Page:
In the last post we discussed why behaviors happen (the functions of behavior) and why it’s necessary to determine the function. In this post, we will go through some steps to help determine the function.
Remember, we want to know the function so we can find a behavior we would rather have the person perform instead. In order for this to work, the behaviors must serve the same purpose.
Example- If a child screams and is given juice we can replace the screaming with asking for the juice. Asking for juice serves the same function as screaming for the juice (the child gets the juice).
Determining the function of the behavior is therefore very important. For instance, in the example above where the child is screaming and we want him to instead ask for the juice we have to remember this only works if the reason (function) of the behavior is the same. Sometimes we guess incorrectly. In this example, we understandably guessed the child was screaming to get the juice but… If they were actually screaming to get their mother’s attention, our intervention of having them ask for juice would not work. In this case, we would have to adjust our intervention to get at the correct function. Now we may have him say “Hey Mom.” So that he gets the attention that he is seeking.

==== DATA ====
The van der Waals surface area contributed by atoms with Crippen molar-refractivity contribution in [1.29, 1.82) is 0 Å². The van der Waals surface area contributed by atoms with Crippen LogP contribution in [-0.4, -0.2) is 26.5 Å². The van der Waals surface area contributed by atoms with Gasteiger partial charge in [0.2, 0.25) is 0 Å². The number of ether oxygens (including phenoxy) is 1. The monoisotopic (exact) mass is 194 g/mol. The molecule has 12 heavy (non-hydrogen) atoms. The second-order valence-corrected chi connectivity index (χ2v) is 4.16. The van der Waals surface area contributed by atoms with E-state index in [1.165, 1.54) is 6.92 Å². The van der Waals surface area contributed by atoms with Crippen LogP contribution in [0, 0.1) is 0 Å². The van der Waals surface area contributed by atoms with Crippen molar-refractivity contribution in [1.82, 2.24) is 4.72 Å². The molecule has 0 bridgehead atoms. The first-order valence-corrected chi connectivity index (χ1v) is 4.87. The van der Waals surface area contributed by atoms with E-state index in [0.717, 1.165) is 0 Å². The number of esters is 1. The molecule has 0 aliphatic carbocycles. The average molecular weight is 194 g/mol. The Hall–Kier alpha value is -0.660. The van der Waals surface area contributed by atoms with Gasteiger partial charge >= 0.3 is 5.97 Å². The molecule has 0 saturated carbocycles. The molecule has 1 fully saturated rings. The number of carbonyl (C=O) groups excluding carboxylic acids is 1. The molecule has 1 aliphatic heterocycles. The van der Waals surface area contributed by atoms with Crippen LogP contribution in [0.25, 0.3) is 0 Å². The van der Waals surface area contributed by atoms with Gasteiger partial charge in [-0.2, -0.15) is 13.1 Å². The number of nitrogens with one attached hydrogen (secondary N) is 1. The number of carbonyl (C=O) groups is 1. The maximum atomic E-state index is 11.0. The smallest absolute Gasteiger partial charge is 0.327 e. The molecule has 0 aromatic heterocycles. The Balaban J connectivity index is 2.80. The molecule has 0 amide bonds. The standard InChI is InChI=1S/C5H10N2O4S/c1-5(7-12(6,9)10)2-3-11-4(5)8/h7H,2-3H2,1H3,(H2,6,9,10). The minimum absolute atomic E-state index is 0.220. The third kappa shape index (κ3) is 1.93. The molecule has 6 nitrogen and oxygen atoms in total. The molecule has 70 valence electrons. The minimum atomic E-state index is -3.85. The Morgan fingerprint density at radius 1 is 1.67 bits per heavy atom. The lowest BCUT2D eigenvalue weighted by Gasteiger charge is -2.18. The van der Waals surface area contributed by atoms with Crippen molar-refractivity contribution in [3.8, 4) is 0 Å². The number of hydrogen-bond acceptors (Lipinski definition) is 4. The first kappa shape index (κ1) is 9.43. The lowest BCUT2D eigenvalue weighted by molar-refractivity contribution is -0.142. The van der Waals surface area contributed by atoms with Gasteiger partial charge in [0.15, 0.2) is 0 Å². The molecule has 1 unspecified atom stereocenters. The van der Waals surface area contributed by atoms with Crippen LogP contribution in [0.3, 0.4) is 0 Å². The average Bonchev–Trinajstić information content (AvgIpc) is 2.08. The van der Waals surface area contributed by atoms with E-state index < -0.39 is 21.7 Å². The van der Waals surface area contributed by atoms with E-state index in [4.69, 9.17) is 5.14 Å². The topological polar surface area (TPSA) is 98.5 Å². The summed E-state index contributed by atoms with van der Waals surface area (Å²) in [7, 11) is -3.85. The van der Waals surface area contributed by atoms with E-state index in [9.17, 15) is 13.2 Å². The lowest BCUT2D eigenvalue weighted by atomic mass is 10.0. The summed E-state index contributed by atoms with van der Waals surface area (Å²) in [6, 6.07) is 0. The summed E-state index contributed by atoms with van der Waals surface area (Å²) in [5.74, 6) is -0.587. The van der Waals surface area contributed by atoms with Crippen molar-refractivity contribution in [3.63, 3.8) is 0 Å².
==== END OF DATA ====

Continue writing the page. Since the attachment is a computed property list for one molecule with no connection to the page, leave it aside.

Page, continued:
Here are some general questions to ask ourselves that can help determine the function:
Try some of these out at home and see if you can determine the function of a behavior and pick a replacement behavior that will work better for your family.
*Remember if your child is having severe behavior problems or is engaging in dangerous behaviors it is best to consult a professional.
Chris C. Shaw Jr. M.A., BCBA, LBA – National Speech/Language Therapy Center